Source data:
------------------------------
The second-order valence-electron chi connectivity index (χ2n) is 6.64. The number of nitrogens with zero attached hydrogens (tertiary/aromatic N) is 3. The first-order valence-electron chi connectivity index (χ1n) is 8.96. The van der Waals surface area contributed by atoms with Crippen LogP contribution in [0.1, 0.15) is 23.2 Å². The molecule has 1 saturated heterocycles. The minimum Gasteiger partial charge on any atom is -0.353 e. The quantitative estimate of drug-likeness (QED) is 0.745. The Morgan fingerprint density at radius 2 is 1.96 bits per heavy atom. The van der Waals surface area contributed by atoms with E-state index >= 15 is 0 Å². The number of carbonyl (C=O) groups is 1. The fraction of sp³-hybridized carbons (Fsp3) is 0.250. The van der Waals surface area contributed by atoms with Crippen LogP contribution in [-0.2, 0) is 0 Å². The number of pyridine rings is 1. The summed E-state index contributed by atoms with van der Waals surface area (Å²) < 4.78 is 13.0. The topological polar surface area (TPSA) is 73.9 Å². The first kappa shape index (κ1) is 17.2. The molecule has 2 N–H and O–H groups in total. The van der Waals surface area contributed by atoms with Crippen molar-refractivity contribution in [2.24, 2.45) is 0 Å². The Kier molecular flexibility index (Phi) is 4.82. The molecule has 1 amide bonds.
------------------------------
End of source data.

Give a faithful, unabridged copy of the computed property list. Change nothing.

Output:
The second-order valence-electron chi connectivity index (χ2n) is 6.64. The number of nitrogens with zero attached hydrogens (tertiary/aromatic N) is 3. The first-order valence-electron chi connectivity index (χ1n) is 8.96. The van der Waals surface area contributed by atoms with Crippen LogP contribution in [0.1, 0.15) is 23.2 Å². The molecule has 1 saturated heterocycles. The minimum Gasteiger partial charge on any atom is -0.353 e. The quantitative estimate of drug-likeness (QED) is 0.745. The Morgan fingerprint density at radius 2 is 1.96 bits per heavy atom. The van der Waals surface area contributed by atoms with E-state index >= 15 is 0 Å². The number of carbonyl (C=O) groups is 1. The fraction of sp³-hybridized carbons (Fsp3) is 0.250. The van der Waals surface area contributed by atoms with Crippen LogP contribution in [-0.2, 0) is 0 Å². The number of pyridine rings is 1. The summed E-state index contributed by atoms with van der Waals surface area (Å²) < 4.78 is 13.0. The topological polar surface area (TPSA) is 73.9 Å². The first kappa shape index (κ1) is 17.2. The molecule has 2 N–H and O–H groups in total. The van der Waals surface area contributed by atoms with Crippen molar-refractivity contribution in [2.24, 2.45) is 0 Å². The Kier molecular flexibility index (Phi) is 4.82. The molecule has 1 amide bonds.